When I met her, Ethel Cain was living in a small house in a small town somewhere in Alabama. It was a total time warp with no obvious signs of modernity – videotapes, crocheted table settings, paneled walls, quilts. In this photo, we were in Ethel’s bedroom, where she is sleeping and recording, the microphone a few feet from the bed. We were talking about his childhood in church. She was lying down and I was kneeling next to her with the camera, a godly sight in itself. —Irina Rozovsky
One of my favorite ways to photograph is to be in the street and in the world; I like to play on juxtapositions and chance encounters. Even the streets know that Michael Che is PURE GENIE-US! — André D. Wagner
Every morning in Los Angeles, there is usually a layer of fog (the “marine layer”) that obscures the sunlight. We were incredibly lucky the morning of this shoot – there was no fog, just beautiful direct California sunlight. The light was also low enough in the sky to cast a nice shadow over half of Janie Taylor’s body. I asked her to dance in a way that reflected her work, and she gave so much expression and movement in that light. — Thea Traff
For this story, I fit in with New York’s birders — people who are obsessed with tracking birds, while the rest of us go about our business. I wanted to show this difference in a photo, so I split the frame holding binoculars to the top half of my lens, which I focused on a red-tailed hawk, while the bottom half revealed a man on the ground just walking, oblivious to the magnificent creature above him and the fandom surrounding the city birds. —Sinna Nasseri
When I was a kid in Baltimore, I was lucky enough to have a gay group of friends. We called ourselves “The Pridelights”. The three people in this image, Terry, Michael and Von, were some of the core members of the band and, in many ways, the core of my childhood. The composition is a nod to the iconic album cover “Destiny Fulfilled”, an album that was so central to us when it was released. We constantly argued over who in our group was Beyoncé (Von and I), Kelly (Michael), and Michelle (Terry). There are almost no images of us together when we were kids. Looking at this image now, it looks corrective. —Gioncarlo Valentine
It’s nearly impossible to distill the experience of Heizer’s magnum opus “City” into a single frame. From dusk to dawn, I had the rare opportunity to wander the vast space, letting the light be my guide. Standing in the freezing cold, I did a handful of exposures of about 10 seconds. Seeing “City” under the moonlight made me think of how humans have been building mysterious structures on this planet for thousands of years, many of them in relation to the heavens above. —Todd Heisler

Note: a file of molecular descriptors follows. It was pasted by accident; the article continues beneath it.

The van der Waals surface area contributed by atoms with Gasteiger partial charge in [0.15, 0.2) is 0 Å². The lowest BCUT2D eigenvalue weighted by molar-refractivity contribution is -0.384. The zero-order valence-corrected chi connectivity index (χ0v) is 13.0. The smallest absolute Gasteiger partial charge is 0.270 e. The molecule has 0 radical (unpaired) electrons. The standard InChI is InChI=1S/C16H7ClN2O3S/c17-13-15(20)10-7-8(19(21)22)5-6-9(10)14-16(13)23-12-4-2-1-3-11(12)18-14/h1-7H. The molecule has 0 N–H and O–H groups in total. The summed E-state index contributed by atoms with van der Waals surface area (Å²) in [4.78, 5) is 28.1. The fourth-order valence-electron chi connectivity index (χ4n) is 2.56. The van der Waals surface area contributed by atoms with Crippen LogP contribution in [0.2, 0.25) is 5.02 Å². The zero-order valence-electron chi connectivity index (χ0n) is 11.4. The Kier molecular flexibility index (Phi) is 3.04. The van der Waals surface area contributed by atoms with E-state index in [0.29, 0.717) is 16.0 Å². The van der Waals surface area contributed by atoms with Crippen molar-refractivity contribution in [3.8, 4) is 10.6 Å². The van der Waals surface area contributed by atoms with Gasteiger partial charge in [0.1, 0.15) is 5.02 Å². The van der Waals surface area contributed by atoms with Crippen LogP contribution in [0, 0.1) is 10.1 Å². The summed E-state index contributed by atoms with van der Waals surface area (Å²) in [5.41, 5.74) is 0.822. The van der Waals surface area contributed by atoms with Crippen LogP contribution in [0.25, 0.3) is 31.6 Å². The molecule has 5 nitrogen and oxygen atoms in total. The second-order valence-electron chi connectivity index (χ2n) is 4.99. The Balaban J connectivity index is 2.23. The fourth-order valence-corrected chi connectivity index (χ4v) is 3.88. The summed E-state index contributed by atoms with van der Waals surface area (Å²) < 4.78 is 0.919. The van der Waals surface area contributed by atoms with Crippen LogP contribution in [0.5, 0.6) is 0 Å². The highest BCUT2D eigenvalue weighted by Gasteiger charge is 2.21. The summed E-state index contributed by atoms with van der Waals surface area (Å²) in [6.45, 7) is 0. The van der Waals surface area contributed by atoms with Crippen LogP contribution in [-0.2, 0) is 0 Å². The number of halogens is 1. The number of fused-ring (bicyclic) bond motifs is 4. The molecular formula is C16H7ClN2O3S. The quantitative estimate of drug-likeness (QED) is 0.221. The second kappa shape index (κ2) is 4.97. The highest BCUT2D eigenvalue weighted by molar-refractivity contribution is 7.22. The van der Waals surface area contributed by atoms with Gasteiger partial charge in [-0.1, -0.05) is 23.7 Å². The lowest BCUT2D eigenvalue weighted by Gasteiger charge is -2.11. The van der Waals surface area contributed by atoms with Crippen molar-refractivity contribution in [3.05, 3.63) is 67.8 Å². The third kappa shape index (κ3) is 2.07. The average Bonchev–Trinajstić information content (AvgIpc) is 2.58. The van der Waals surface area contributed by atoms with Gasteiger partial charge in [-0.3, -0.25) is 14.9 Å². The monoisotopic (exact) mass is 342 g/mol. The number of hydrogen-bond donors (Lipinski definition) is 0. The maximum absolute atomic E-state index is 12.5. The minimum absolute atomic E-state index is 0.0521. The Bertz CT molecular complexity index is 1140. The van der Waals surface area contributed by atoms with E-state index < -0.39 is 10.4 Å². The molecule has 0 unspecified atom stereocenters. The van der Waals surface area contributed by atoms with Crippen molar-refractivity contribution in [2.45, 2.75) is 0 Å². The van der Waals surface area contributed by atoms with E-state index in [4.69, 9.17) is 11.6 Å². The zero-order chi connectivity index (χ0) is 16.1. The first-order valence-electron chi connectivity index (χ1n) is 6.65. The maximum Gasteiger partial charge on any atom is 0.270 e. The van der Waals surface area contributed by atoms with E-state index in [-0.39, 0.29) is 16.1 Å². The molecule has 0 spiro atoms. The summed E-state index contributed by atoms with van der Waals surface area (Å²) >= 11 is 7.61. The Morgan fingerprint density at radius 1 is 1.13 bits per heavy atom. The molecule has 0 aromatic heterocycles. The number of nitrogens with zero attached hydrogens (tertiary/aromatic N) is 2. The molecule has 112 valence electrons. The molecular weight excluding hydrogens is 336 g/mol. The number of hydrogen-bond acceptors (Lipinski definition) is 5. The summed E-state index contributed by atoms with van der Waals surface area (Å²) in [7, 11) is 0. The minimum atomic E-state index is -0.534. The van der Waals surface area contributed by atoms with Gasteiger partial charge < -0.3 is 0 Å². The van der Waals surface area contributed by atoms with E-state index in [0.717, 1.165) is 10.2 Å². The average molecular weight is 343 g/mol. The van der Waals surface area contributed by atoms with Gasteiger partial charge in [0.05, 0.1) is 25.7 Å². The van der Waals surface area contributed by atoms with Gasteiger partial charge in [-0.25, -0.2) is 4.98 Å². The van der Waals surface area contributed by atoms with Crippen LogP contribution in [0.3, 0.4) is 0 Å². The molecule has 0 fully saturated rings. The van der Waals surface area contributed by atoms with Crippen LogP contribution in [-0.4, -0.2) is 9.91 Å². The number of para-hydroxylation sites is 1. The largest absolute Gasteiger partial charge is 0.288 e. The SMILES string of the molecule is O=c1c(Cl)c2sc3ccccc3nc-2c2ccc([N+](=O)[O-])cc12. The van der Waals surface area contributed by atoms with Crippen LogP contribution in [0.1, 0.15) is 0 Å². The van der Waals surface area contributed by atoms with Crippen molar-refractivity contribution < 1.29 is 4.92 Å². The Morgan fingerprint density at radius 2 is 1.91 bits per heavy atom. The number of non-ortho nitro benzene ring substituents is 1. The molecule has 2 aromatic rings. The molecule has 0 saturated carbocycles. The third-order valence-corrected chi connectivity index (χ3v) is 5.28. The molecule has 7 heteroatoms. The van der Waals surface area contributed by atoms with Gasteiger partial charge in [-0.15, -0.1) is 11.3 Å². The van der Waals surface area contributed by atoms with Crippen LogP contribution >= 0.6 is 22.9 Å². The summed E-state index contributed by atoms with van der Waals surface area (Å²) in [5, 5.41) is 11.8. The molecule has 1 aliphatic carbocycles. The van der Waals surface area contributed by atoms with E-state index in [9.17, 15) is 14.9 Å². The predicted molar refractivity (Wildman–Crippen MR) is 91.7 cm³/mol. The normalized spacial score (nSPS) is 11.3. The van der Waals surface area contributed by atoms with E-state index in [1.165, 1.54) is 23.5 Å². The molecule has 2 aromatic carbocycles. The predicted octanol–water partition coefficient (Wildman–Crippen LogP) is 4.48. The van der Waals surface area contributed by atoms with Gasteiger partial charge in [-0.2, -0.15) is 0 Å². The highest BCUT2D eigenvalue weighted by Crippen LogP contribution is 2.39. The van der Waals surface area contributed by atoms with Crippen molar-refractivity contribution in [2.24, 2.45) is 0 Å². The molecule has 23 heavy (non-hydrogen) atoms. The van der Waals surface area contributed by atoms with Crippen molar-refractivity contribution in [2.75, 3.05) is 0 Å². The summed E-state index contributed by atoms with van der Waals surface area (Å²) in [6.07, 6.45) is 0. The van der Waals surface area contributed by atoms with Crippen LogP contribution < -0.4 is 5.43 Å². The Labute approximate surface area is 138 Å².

What I love about Abbi Jacobson is how relatable the characters she plays are – you really feel like you know her and are friends with her by watching her. When I found out we were going to be shooting in Los Angeles, I thought of Art’s Delicatessen & Restaurant as the perfect place to meet. It’s a family place where you come back again and again with friends. There is an intimacy and a story that I wanted in the images. —Chantal Anderson
Wolfgang Tillmans and I photographed this couple merging into a single viewer in front of a photo from his MoMA survey at the same time, him on his iPhone and me with my camera. I guess his picture is better. —Daniel Arnold
Gisèle Vienne had shown me around the house, and this room was immediately my favourite. The light through the dirty windows, the sculptures of his mother, the dried plants, the ground. This was taken towards the end of filming so she had been dancing for a while, and it was awfully hot outside. I couldn’t tell she was sweating that much, although the flash revealed it. That’s when it started to get really interesting. She let go and I finally became invisible. —Sam Hellman
Towards the end of my time with the group, I returned to the dark conference room to see them arranged in a loose circle as they shared stories. I was technically done photographing them, but they were so immersed in the conversation and used to my presence. This particular photograph, of Lorraine O’Grady holding court, ended up being my favorite. — Elliott Jerome Brown Jr.
It’s hard to pose two people dynamically when they’re prone to standing or sitting side by side facing the camera. Claire Danes and Jesse Eisenberg play a recently divorced couple on the show, so I came up with the idea of posing them as if they were kissing or slow dancing, in a pose that mirrored their characters. — Thea Traff
Additional production by Alicia DeSantis, Tala Safie, Maya Salam and Josephine Sedgwick.